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Some recent Panoramic images

Discussion in 'Landscapes, Architecture, and Cityscapes' started by JeffKohn, Apr 22, 2007.

  1. JeffKohn


    Apr 21, 2005
    Houston, TX
    I've been working on stitching some panoramic images from the last month or so, thought I'd share them in their own thread. I've embedded the reduced-size versions here, which allow you to see the entire image on screen. Clicking on any image will take you to a larger, more detailed version. As always, comments/critique/feedback welcome.

    Bluebonnets and Yucca
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    Old Phillipsburg Church Road
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    Abandoned House, Washington County
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    Enchanted Rock
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  2. Gale


    Jan 26, 2005
    Viera Fl
    They are absolutely beautiful
    Beautiful how the spring flowers make the images really pop out.
  3. all are very nice, I am particularly fond of the first due to the yucca being close up to add perspective
  4. JeffKohn


    Apr 21, 2005
    Houston, TX
    Thanks for the feedback Gale and Dave, I appreciate it.
  5. First is my favorite too, but I like them all. Good stuff, Jeff.
  6. krispee


    Apr 10, 2007
    i always enjoy pans and these are lovely, the blues really make the photos i think....

  7. You picked a very fine light to shoot those - the colors are awesome. Good stitching job as well.

  8. Jeff, these are terrific but that first one is outstanding! The colours, the late day light (or is it early day?).... I've never seen bluebonnets - this is a feast for the eyes. :smile:
  9. JeffKohn


    Apr 21, 2005
    Houston, TX
    David, Kris, and Harry - thanks for looking, I appreciate the feedback.

    Sandi - Thanks, I appreciate it. First shot was taken a little while before sunset. Second and third shots were just after sunset.


    Apr 30, 2005
    A really wonderful series of panoramas. Composition, tones ,colors....perfect !


  11. JeffKohn


    Apr 21, 2005
    Houston, TX
    Thanks Robert!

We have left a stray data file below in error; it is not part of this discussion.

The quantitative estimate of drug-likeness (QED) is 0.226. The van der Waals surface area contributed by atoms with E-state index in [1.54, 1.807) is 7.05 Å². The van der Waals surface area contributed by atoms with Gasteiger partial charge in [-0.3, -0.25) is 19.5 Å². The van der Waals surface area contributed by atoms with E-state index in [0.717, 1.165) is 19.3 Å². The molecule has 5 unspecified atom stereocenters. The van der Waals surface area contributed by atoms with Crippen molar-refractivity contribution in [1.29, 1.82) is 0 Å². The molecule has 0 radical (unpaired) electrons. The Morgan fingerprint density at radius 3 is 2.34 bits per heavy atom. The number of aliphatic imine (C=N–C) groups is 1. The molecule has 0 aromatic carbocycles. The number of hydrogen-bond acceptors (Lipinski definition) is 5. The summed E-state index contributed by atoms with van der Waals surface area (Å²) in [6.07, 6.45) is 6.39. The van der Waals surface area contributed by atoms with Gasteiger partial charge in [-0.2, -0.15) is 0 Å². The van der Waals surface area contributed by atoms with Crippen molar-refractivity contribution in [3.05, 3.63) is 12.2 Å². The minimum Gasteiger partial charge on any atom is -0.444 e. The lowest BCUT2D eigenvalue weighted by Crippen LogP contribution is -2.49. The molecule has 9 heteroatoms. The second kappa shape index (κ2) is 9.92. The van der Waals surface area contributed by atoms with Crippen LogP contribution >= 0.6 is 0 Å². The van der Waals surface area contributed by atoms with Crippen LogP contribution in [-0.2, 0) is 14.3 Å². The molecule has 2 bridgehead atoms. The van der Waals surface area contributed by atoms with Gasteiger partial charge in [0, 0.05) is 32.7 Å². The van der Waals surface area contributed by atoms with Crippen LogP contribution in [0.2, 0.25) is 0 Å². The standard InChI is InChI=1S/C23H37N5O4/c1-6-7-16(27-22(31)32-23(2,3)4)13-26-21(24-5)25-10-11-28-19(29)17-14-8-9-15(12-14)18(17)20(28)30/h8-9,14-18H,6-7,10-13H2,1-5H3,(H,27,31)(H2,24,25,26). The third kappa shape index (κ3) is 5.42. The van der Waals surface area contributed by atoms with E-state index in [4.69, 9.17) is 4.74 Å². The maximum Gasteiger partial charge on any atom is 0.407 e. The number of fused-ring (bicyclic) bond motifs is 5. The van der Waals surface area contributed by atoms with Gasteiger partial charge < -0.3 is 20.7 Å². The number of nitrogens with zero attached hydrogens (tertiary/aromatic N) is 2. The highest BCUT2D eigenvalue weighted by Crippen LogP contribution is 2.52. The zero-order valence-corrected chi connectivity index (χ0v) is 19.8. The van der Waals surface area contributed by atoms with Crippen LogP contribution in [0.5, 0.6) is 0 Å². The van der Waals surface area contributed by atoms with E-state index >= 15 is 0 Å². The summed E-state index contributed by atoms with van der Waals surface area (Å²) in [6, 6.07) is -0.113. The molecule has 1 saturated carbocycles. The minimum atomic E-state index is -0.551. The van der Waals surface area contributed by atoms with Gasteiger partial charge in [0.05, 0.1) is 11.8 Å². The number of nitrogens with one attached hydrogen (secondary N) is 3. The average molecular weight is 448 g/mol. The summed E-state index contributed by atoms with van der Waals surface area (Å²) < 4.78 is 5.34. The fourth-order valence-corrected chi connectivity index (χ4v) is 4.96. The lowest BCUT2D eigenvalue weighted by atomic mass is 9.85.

12. vettenut


    Feb 27, 2006
    Tolland CT
    From one Jeff to another excellent shots, the flowers really and a wonderful element to the pics. Nice job once again. - Jeff
  13. JeffKohn


    Apr 21, 2005
    Houston, TX
    Thanks for looking Jeff.
  14. biggstr6


    Apr 26, 2005
    Very nice. Ive always heard about the wildflowers in texas. Very pretty.
  15. Matthias


    Apr 13, 2007
    Central Texas

    very nice images. What type of setup did you use - tripod, lens, software?
  16. LizBug


    Mar 3, 2006
    WOW! beautiful shots!
  17. Commodorefirst

    Commodorefirst Admin/Moderator Administrator

    May 1, 2005
    Jeff, super series and I viewed all large, all really nice, seems though thhat on the larger versions the last two have a bit more sharpness than the first two,

    It could be due to the wind and plant movement with length of shutter too!

  18. JeffKohn


    Apr 21, 2005
    Houston, TX
    Bigs and Liz - thanks for the feedback. I appreciate it.
  19. JeffKohn


    Apr 21, 2005
    Houston, TX
    First three were taken with the 70-200vr, the last one was with the 28-70 AFS. I use a Feisol 3371 tripod with leveling base and the Really Right Stuff Ultimate Omni Pivot pano package. I shoot horizontal panos with the camera oriented vertically and approximately 25% overlap between shots. The camera is in manual exposure, and I use cable release and mirror lockup. If the scene contrast is high I'll bracket each shot so that I have the option combining exposures later (in which case I stitch first and blend last).

    For stitching software I have PTGui and AutoPano Pro. PTGui used to be my favorite but the latest version of AutoPano Pro has added some nice features including the ability to easily stitch multiple sets of exposures from the same control points. At this point the only time I prefer PTGui is if I need to manually edit the control points. After stitching, my post-processing workflow is pretty much the same as for regular shots.

    If you have specific questions feel free to ask.
  20. JeffKohn


    Apr 21, 2005
    Houston, TX
    Thanks for the feedback Wade. It could be longer shutter speeds and intermittent breeze, and I also think DOF was an issue. The first shot the focal length was long enough that I just didn't really have enough DOF for both the yucca and the group of trees. The second shot, I have to confess was a hurried afterthought. I didn't really think it would make a very good pano so instead of getting my pano gear out and carefully calculationg DOF and aperture, I just fired off a few shots with the camera in horizontal orientation and rotating the ballhead's base. Then when I got home and stitched it I found that I liked the result and regretted not putting enough effort into shooting it right.
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